The Joint Admissions and Matriculation Board’s 2017 Unified Tertiary Matriculation Examination could pass for the best ever. But, like anything done by imperfect humans, there still appears to be a lot of rooms for improvement. This year’s exercise, the first under the watchful eyes of JAMB’s new Registrar, Professor Is-haq Olanrewaju Oloyede, took off like something destined to flop but coasted home powerfully like a seasoned sprinter, who would flutter, steadied himself and get underway to finish the 100-metre dash in a matter of seconds. In all, 1.8 million candidates participated in this year’s quest for places in the three-tier tertiary institutions in the country.
A mock test, designed to streamline newcomers and the Computer Based Test proper, came off in two straights. Its resounding success was however blistered by the shady deals of spoilers who infiltrated the scheme and perpetrated frauds in 72 CBT centres across the country. But those miscreants could not circumvent the ingenuity of Oloyede’s team which deployed close circuit television gadgets in all the centres to clinically monitor the nationwide exercise.
Prof. Oloyede was already abreast of the demands of his new office on assumption as the Registrar and Chief Executive of JAMB on August 1, last year. He had come from a background that initiated and perfected CBT at the University of Ilorin where he held court for five years as vice-chancellor. JAMB had descended to the lowest level of trust which prompted individual tertiary institutions to design further tests for candidates that had scaled the matriculation examinations. It was a thumb down for the national matriculation Board which was installed in 1978 to be the sole national agency for the conduct of matriculation examination and admission into tertiary institutions in Nigeria.
Unilorin then pioneered the CBT and this put Oloyede in a good position for the JAMB’s headship, making him a worthy successor to the former Registrar, Professor Dibu Ojerinde.
Oloyede moved swiftly to upgrade UTME to international standard practice. He reasoned that the global timeline for matriculation examination was and therefore should be two hours as against three been expended. He accordingly lowered the time by one hour. Oloyede also brought the number of questions down from 250 to 180, thus reducing candidates’ rigours.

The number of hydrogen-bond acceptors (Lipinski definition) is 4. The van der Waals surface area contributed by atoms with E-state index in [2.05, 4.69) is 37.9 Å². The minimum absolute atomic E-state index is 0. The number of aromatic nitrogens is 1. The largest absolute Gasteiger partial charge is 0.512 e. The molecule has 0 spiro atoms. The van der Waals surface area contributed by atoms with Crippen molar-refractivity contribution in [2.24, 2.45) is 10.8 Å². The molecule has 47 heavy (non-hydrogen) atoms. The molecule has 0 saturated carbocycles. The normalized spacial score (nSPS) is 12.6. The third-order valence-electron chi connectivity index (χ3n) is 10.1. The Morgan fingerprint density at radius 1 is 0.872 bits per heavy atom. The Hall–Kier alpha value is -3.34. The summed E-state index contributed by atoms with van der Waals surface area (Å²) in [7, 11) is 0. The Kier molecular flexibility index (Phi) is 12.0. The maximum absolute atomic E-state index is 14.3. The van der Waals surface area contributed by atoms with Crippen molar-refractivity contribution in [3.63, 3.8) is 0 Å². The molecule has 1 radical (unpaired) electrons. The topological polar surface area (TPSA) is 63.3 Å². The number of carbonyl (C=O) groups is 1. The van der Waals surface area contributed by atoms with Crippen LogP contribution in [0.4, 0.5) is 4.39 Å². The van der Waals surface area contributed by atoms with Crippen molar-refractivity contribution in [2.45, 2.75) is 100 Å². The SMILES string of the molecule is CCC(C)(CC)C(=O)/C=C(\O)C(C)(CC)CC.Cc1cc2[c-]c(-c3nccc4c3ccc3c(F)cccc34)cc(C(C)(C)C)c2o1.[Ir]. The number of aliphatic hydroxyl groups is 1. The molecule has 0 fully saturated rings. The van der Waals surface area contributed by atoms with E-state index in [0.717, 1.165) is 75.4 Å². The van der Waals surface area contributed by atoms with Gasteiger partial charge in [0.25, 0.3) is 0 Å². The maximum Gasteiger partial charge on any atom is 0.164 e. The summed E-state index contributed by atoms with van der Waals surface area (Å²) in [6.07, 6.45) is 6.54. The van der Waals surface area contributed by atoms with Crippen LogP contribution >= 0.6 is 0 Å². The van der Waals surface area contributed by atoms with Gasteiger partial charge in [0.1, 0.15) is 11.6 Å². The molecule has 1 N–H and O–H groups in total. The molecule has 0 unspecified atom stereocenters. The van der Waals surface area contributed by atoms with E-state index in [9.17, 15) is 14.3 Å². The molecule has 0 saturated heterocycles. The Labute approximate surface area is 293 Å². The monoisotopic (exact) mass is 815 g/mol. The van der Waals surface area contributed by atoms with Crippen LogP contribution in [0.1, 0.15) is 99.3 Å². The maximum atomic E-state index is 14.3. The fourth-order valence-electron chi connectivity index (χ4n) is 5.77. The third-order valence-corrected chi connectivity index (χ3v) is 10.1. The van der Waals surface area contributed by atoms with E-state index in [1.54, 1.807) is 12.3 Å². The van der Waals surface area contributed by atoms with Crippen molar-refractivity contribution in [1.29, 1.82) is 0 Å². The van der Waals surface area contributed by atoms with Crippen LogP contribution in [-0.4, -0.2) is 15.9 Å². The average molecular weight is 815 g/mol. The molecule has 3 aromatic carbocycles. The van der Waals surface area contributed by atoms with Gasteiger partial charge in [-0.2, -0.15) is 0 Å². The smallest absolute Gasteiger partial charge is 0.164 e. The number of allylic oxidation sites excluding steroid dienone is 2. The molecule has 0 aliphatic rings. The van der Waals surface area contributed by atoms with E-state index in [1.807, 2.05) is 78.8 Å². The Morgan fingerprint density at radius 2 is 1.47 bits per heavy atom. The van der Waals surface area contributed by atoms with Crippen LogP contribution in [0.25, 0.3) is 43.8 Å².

The new JAMB Registrar also worked assiduously to ease the hassles of admission seekers in the area of assigning examination centres. Hitherto, candidates were subjected to long journeys to examination centres. Stories of candidates traversing two or more states to write UTME were rampant. Oyetola Adegunwa, a resident of Ota, Ogun State, had to travel to Ile-Ife, Osun State to write the 2014 UTME. His father, Daramola, accompanied his inexperienced son to the centre in view the young man’s poor travel experience. Oyetola’s saga typified several others who in recent past had to embark on harrowing long journeys in their quest for tertiary education. But that appears to have been consigned to the refuse heap of history.
Another unique characteristic of this year’s matriculation examination is the involvement of credible individuals from the civil society who were assigned to monitor the exercise with a view to giving credence to the fairness of the nationwide CBTs. Such individuals were drawn from the media and the civil rights movements. These had to work alongside core educationists who served in various capacities at state and zonal levels to midwife a CBT of global acceptance. The enlargement of the monitoring group was designed, according to Oloyede, to assist JAMB in carrying out world-class tests that would be the pride of every Nigerian.
The most fundamental of all is the efforts done by the present leadership through which over N5 billion was returned to the coffers of government. This is the first time funds are being returned to government. Previously, the Board would have gone even aborrowing from commercial banks to complete the examination and admission cycle.
Oloyede’s penchant for equity and fairness necessitated the July 1, 2017 mop-up examination for 85,000 candidates in 170 centres across the country. The candidates had either registered late for the main examination or encountered difficulties during the examination proper. Rigid helmsman could have asked the candidates to wait till the following year.
All said, this year’s UTME was not without blights. Seventy-two CBT centres across the country were caught in the web of sharp practices and have been blacklisted. Yes, the prying lenses of CCTVs made it possible for the Oloyede-led crack team to detect such discrepancies even from the comfort of its office.
As JAMB looks forward to the next UTME., and Oloyede already strategising to consolidate on the use of eight-keys without a mouse in favour of the phobic candidates in the 2017 exercise, there still remains the incubus of dishonest invigilators. One of the candidates who wrote the test at Agbara, Ogun State, narrated how an invigilator barefacedly assisted a candidate next to him to the point of even punching the keyboard for the dishonest candidate. No wonder, JAMB had to cancel over 57000 results and suspended the release of their scores.
The views across the country indicated that the new JAMB Registrar has started well. But that is not saying that the system is perfect yet. It should catch the attention of JAMB to reduce the distance between candidates and their centres. Starting examination at 7 am may be too early for candidates who had to cover several kilometres to the centres. Oloyede may have to consider these and other obstacles as he plods on as the JAMB’s Chief Executive.
By Akin Owolabi is a veteran journalist based in Lagos